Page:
Vegetable Overview: Okra


Discover how to grow Okra with instructions on starting seed, transplanting, site selection, care and maintenance, water and fertilization requirements, pests and disease, and harvesting and storage.

Okra Stats at a Glance

Soil Type: Well-drained
Sun Exposure: Full sun
Soil pH: 5.8-6.8

Planting Instructions

Can I Start Okra from Seed?

Though you can start okra seeds indoors, they do not transplant well.  The best choice is to sow the seeds directly into the garden a few weeks after the last frost.


To start indoors, fill individual peat pots with a fertile commercial soil starter and moisten.  Sprinkle the seeds on the surface of the soil. Press them lightly into the soil to ensure contact with growing medium. Place in a room with a constant temperature of 70-75°F.  Cover with clear plastic wrap to maintain the soil moisture and temperature.  Keep the soil moist.  When seedlings appear, remove the plastic wrap and move to a sunny location.


When to Start Seeds: >6-8 weeks prior to planting
Time to Germination: 7-17days
Optimal Temp. for Germination: 70-95°F


When Do I Plant Okra?

Okra is cold sensitive and should not be planted until after the last frost and the soil has reached at least 65°F.  They will germinate much more quickly in warmer soil.  You can hasten the warming of the soil with black plastic mulch.

Soil Temperature: 65°F


Where Do I Plant Okra?

Okra plants perform best in loamy, well-drained soil high in organic matter but will grow in nearly any good garden soil that receives full sun and is well-drained. Incorporating several inches of organic matter into the soil when preparing the bed will improve growth and development.

Soil Type: Well-drained
Sun Exposure: Full sun
Soil pH: 5.8-6.8


How Far Apart Do I Plant Okra?

Sow okra seeds 4-6” apart in rows 3 feet apart. When seedlings are 3” tall, thin the plants to allow 12” between plants.

Okra Plant Care and Maintenance

How Often Should I Water Okra?

The key to watering Okra is to maintain a consistent moisture level.  This is especially important during flower and fruit development. The soil should be moist to a depth of 6”.  Okra will tolerate moderate drought.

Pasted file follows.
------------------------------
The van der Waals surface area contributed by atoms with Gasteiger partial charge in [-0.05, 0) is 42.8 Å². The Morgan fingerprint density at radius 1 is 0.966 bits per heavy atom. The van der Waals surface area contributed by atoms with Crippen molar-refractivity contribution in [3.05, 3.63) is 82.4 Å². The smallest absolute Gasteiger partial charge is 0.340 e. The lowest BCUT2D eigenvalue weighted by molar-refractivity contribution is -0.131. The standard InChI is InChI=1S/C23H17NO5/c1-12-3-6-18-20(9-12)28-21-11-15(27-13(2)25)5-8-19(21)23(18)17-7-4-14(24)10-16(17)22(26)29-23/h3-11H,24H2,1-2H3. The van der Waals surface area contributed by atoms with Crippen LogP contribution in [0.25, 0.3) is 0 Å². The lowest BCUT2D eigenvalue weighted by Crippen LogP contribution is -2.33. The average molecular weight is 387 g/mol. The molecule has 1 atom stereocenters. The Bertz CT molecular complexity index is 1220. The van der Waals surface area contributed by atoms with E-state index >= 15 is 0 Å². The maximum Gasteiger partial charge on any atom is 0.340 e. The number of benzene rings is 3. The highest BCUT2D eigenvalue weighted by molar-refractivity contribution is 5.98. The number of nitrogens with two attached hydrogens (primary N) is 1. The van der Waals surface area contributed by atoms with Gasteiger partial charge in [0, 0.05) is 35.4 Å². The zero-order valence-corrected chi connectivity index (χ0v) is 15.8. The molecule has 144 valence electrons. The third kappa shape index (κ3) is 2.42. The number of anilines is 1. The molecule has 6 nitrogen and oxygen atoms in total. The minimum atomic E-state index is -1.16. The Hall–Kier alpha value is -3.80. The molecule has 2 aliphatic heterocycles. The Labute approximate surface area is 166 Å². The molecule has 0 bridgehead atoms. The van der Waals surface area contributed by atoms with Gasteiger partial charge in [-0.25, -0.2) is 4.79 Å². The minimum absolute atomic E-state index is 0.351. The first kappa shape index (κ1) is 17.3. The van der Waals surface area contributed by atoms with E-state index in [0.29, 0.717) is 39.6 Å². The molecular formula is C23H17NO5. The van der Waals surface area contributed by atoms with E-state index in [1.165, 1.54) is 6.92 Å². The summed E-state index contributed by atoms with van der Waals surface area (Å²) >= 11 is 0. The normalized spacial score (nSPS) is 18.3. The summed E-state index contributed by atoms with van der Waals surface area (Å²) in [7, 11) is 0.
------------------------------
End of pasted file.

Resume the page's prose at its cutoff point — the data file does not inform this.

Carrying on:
Water the soil around the plant. Overhead watering will encourage disease.  Drip irrigation is best.

Mulch around the plant will help to lock in moisture.


Should I Fertilize Okra?

Fertilizing decisions should be based on a soil test.  If a soil test cannot be obtained, Okra generally perform well with a 5-10-10 fertilizer worked into the soil prior to planting.  Two additional side dressings can be added, once when the plants are 6” tall and a second four weeks later.

Fertilize the soil around the plant at least 6” from the plant base. Irrigate into the soil.

Be aware that over fertilization of nitrogen will cause vegetation growth at the expense of the fruit.


Additional Care Instructions

Hand pull weeds that development in the garden as more aggressive cultivation could harm the plant roots.

At the end of the season, remove all spent plants from the garden to discourage mildew.

Okra Diseases

The most common diseases associated with this plant include root knot nematode, Southern stem blight, and wilt.

Okra Pests

The most common pests associated with this plant include aphids, cabbage looper, crickets, cutworms, earwigs, stink bugs, tobacco budworm, and whiteflies.

Harvesting and Storing Okra

When Do I Harvest Okra?

Okra reaches maturity about 60-70 days after planting.  Pods should be 2-3” long.


How Do I Store Okra?

Store in the refrigerator in a plastic bag for up to one week.

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